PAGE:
Okay, but what about after we get our diploma? “A lot of workers were just 18 at the wrong time,” says William Spriggs, an economics professor at Howard University and an assistant secretary for policy at the Department of Labor during the Obama administration. According to a recent study by University of Illinois economics expert Eliza Forsythe, “Younger workers are less likely to be hired during recessions and, when they are hired, they tend to find lower-quality jobs and earn lower wages.” In 2007, more than 50 percent of college graduates had a job offer lined up. For the class of 2009, fewer than 20 percent did. It’s an even more dismal situation for those who didn’t go to college. “Since 2010, the economy has added 11.6 million jobs — and 11.5 million of them have gone to workers with at least some college education,” Hobbes writes.
Combine this with the rise of contracting, self-employment, and new expensive barriers to skilled occupations like plumbing and hairdressers, and you get a pretty depressing picture. “[It] adds up to an economy that has deliberately shifted the risk of economic recession and industry disruption away from companies and onto individuals. For our parents, a job was a guarantee of a secure adulthood. For us, it is a gamble. And if we suffer a setback along the way, there’s so little to keep us from sliding into disaster.”
Medical Benefits and Retirement Age
Health care is a bit of a double-edged sword for today’s millennials. Younger millennials with affluent parents are seemingly at an advantage, as they can now stay on their parents’ health care plans as dependents until the age of 26. However, older millennials aren’t so lucky. “The cohort right afterward, 26- to 34-year-olds, has the highest uninsured rate in the country, and millennials — alarmingly — have more collective medical debt than the boomers,” says Hobbes. “Even Obamacare, one of the few expansions of the safety net since man walked on the moon, still leaves us out in the open. Millennials who can afford to buy plans on the exchanges face premiums (next year mine will be $388 a month), deductibles ($850) and out-of-pocket limits ($5,000) that, for many young people, are too high to absorb without help.”
Based on all the information above, you can probably guess that it doesn’t look like millennials will be retiring any time soon — in fact, based on current trends, many of us won’t be able to retire until we’re 75. “Despite all the stories you read about flighty millennials refusing to plan for retirement (as if our grandparents were obsessing over the details of their pension plans when they were 25), the biggest problem we face is not financial illiteracy. It is compound interest,” says Hobbes. Even if you’ve already started investing in a 401(k), the returns on 401(k) plans are expected to fall by half in the coming decades. “According to an analysis by the Employee Benefit Research Institute, a drop in stock market returns of just two percentage points means a 25-year-old would have to contribute more than double the amount to her retirement savings that a boomer did. Oh, and she’ll have to do it on lower wages. This scenario gets even more dire when you consider what’s going to happen to Social Security by the time we make it to 65. There, too, it seems inevitable that we’re going to get screwed by demography: In 1950, there were 17 American workers to support each retiree. When millennials retire, there will be just two.”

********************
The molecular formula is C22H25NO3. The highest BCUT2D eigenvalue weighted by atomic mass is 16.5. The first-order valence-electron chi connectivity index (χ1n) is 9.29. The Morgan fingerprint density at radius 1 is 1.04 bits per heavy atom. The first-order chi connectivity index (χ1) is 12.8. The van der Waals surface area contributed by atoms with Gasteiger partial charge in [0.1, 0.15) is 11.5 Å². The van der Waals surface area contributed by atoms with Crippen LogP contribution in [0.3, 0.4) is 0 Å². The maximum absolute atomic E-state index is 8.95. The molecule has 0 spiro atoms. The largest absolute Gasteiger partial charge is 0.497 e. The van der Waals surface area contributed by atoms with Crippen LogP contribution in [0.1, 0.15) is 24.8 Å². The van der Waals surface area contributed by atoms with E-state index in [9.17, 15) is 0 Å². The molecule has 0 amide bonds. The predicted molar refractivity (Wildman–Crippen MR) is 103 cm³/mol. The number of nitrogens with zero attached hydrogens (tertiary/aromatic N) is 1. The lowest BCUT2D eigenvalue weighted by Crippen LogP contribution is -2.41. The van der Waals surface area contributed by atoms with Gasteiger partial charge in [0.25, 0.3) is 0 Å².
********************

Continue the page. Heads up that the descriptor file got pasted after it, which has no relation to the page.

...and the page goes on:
Where do we go from here?
When we break down the financial hurdles facing modern millennials, the current situation seems too negative to even begin to find a solution. But there is good news brewing, thanks to local activism. Many states are beginning to raise the minimum wage, more states are instituting guaranteed sick leave, and scheduling reform is on the rise. Furthermore, class-action lawsuits are reprimanding companies that misclassify their workers as contractors, and cities like Portland and Denver are tackling the housing crisis by speeding up approvals and streamlining new building permits.
So where do we go from here? According to Hobbes, the answer lies in participating in the democratic process and fighting for voting rights. “The fact is, it’s simply harder for us to vote. Consider that nearly half of millennials are minorities and that voter suppression efforts are laser-focused on blacks and Latinos. Or that the states with the simplest registration procedures have youth turnout rates significantly higher than the national average. (In Oregon it’s automatic, in Idaho you can do it the same day you vote, and in North Dakota you don’t have to register at all.) Adopting voting rights as a cause — forcing politicians to listen to us like they do to the boomers — is the only way we’re ever going to get a shot at creating our own New Deal.”
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(Photo via Getty)